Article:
WLAN growth will drive PDA adoption

As the Middle East's sales teams demand access to data on the move, PDAs are becoming key business tools However, the implementation of WLANs needs to increase if PDA adoption is to soar.

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By  Matthew Southwell Published  March 24, 2003

|~||~||~|PDAs have traditionally been seen as little more than electronic diaries or address books. However, vendors are seeking to convince companies that these devices have a role as business tools. Key to this transformation is ensuring that PDAs are secure and educating the market about how their use differs from laptops. The greatest boost to their adoption though, will come from more widespread deployment of wireless networks.

The increasing functionality of PDAs is exemplified by the recently launched HP iPAQ Pocket PC h5400 series, which includes integrated wireless local area network (WLAN) connectivity, bluetooth and a universal remote control function. The device is also secured by a biometric fingerprint authentication, which means that data can only be accessed after the user has swiped their finger over a scanner.

Despite these advances in security and functionality, the local market is still unsure about the role of PDAs. “[In this region,] people still see PDAs as personal information management (PIM) tools,” says Stuart Maughan, general manager, Palm Middle East. “When I do demonstrations, people are still amazed at some of the more basic functions, like internet exploring or e-mail,” he adds.

Despite these functions, PDAs are not being marketed as direct replacements for laptops. Instead, the vendors contend that their different usage model makes them complimentary to laptops, or more appropriate in some instances. “We are not saying that these are replacing PCs, but it is a way of being able to carry business information with you when traditionally you cannot… as you can fit a Pocket PC in your handbag or pocket and not have to carry your laptop,” says Annemarie Duffy, mobility marketing manager, Microsoft devices division, EMEA.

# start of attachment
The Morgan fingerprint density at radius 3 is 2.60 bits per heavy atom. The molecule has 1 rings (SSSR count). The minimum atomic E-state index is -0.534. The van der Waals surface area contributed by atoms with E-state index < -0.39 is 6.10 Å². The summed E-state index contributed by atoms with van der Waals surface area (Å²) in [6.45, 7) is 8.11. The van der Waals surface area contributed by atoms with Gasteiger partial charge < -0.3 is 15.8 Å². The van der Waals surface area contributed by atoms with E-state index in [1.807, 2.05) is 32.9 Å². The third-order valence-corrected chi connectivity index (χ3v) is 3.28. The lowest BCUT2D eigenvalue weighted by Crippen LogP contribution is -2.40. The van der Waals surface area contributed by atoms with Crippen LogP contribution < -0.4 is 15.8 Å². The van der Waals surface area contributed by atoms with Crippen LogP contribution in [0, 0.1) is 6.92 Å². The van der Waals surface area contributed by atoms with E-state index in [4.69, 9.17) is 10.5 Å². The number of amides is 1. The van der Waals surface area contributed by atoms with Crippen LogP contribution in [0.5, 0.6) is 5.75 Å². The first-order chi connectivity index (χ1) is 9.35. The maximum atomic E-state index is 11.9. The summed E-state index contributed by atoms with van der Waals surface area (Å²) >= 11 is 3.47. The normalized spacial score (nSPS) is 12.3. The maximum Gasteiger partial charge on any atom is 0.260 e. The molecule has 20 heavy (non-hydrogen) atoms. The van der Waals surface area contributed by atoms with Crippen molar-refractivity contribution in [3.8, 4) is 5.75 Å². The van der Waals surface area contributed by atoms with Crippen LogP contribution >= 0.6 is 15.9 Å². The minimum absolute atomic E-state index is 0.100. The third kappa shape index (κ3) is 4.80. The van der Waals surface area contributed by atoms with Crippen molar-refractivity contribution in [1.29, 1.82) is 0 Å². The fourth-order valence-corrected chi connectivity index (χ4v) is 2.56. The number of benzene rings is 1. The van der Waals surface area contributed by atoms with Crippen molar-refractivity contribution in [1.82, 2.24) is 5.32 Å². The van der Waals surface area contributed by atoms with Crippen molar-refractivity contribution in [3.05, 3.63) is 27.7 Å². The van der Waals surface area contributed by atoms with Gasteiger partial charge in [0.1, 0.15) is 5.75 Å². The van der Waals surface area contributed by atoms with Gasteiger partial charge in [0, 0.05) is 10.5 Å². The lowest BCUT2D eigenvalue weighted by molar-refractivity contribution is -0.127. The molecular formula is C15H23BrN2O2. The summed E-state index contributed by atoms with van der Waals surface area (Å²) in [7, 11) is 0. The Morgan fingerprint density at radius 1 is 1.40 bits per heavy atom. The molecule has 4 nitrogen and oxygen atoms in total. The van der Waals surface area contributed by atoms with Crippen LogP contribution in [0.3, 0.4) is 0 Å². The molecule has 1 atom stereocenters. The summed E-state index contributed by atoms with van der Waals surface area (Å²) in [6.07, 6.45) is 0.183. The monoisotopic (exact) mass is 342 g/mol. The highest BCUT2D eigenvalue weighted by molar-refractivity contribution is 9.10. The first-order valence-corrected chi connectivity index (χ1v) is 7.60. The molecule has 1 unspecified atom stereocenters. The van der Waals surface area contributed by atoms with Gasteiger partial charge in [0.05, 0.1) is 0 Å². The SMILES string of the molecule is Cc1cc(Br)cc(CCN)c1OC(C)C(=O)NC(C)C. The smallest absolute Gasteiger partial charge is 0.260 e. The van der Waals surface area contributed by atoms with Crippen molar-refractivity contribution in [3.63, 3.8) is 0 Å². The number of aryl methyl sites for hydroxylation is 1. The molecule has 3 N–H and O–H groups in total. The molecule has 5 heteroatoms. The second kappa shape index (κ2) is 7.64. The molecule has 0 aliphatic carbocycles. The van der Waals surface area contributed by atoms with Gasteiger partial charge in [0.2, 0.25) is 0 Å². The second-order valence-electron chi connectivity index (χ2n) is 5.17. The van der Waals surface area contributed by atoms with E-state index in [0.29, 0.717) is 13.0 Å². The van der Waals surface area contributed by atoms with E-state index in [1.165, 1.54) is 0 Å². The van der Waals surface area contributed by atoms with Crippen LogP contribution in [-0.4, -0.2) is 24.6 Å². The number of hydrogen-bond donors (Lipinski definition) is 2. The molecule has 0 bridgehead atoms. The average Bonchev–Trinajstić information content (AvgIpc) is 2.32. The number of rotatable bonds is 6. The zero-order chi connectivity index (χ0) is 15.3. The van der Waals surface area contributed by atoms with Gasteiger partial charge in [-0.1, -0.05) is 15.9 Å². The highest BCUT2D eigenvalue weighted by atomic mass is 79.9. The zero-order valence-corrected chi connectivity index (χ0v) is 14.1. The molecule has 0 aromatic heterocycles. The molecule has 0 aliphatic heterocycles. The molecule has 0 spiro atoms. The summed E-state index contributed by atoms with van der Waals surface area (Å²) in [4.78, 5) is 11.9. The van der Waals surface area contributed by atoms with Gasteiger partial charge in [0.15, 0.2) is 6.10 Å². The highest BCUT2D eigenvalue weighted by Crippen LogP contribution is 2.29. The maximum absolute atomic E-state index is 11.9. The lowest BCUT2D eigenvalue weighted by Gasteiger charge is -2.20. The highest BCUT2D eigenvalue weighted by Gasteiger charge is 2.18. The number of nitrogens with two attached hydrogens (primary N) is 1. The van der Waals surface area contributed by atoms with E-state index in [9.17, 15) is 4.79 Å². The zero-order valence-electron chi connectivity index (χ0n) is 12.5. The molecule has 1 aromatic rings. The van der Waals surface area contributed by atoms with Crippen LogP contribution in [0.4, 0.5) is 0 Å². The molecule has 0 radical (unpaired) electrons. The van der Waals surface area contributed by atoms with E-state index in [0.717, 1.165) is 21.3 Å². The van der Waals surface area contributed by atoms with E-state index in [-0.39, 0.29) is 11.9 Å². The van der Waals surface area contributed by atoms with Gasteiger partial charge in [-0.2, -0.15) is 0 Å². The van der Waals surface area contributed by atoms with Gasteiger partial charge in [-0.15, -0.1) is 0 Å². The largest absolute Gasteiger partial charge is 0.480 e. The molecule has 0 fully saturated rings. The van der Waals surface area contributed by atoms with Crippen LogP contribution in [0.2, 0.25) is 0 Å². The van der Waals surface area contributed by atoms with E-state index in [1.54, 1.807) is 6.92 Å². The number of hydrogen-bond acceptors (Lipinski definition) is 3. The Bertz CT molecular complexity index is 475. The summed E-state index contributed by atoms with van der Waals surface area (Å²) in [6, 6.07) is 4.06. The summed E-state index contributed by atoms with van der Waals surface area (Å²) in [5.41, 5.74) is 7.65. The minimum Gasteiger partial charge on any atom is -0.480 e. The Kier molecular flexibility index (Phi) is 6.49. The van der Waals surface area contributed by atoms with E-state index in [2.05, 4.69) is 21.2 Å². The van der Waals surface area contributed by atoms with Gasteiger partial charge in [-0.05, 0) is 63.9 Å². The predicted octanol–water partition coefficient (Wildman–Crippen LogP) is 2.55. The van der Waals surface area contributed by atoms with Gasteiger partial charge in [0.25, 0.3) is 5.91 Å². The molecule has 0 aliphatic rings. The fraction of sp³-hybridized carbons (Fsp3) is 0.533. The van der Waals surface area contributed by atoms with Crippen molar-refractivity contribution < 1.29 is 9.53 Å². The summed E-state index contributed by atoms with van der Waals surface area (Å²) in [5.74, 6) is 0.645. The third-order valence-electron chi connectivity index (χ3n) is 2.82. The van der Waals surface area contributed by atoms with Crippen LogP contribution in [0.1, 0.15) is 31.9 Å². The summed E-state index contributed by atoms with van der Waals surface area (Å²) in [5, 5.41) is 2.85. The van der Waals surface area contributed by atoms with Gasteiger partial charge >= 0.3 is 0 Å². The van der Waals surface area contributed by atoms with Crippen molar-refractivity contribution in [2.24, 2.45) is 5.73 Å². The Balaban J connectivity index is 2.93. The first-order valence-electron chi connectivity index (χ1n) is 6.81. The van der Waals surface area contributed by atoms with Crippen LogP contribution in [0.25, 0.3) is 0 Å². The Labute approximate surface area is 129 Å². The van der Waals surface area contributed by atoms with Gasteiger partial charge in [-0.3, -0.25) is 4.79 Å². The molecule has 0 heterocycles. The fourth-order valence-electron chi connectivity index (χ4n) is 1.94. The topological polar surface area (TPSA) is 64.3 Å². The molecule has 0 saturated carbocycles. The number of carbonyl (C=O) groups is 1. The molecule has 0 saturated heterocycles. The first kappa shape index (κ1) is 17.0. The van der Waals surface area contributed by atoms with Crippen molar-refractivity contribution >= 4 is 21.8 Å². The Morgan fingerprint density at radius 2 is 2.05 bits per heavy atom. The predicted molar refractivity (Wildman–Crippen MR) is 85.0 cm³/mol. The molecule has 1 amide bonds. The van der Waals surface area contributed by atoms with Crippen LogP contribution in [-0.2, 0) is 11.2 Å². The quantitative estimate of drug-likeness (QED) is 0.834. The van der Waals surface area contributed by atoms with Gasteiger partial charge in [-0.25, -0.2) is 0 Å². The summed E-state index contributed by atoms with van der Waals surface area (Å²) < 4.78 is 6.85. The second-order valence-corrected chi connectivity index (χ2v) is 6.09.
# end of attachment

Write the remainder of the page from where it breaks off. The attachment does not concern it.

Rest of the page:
Alongside this greater mobility, PDAs also have longer battery lives than laptops — reaching up to eight hours in comparison to four. They are also quicker to boot up, which means that users are able to find the information they need more rapidly.
“When salesmen are on the road, and they need to quickly look up a price. Rather than having to power up the laptop… they can just turn on their Palm, do a quick search and get the price they are looking for,” says Maughan.

The key functionality for driving PDA sales, however, will be the ability to access information stored remotely on a server, whether this be within the campus or remotely via the internet. This will then allow users to access their e-mail, surf the web and remotely synchronise their PC and PDA calendars, for instance. “A lot of our customers drive their information exchange through the web and this feature [internet access] is driving adoption,” says Christoph Schell, general manager, personal systems group, HP Middle East.

Internet connectivity is increasingly becoming a standard for PDAs. According to In-Stat/MDR, 15% of PDAs offered this functionality in 2002, and this percentage is expected to hit 75% by 2007. However, this capability is useless unless users are able to connect their PDA to the internet via WLANs. As such, the adoption of PDAs in enterprises is closely linked to the deployment of wireless networks. “From an enterprise standpoint, WLANs will be a key point for growth in that segment,” says Cindy Wolf, analyst, In-Stat/MDR.

In the Middle East, WLANs are yet to be widely deployed inside enterprises, although an increasing number of companies are now deploying them. Public wireless hotspots are also being rolled out in the UAE and Bahrain, for instance, which will further boost the usefulness of PDAs. However, until WLANs reach a critical mass, it is likely that PDAs will continue to be used by only a minority of companies in the region.

“The implementation of wireless networks is still in its infancy [in the Middle East], as people are still not sure of the security aspects… It’s coming to this region, but I don’t think it’s here yet,” admits Maughan. ||**||

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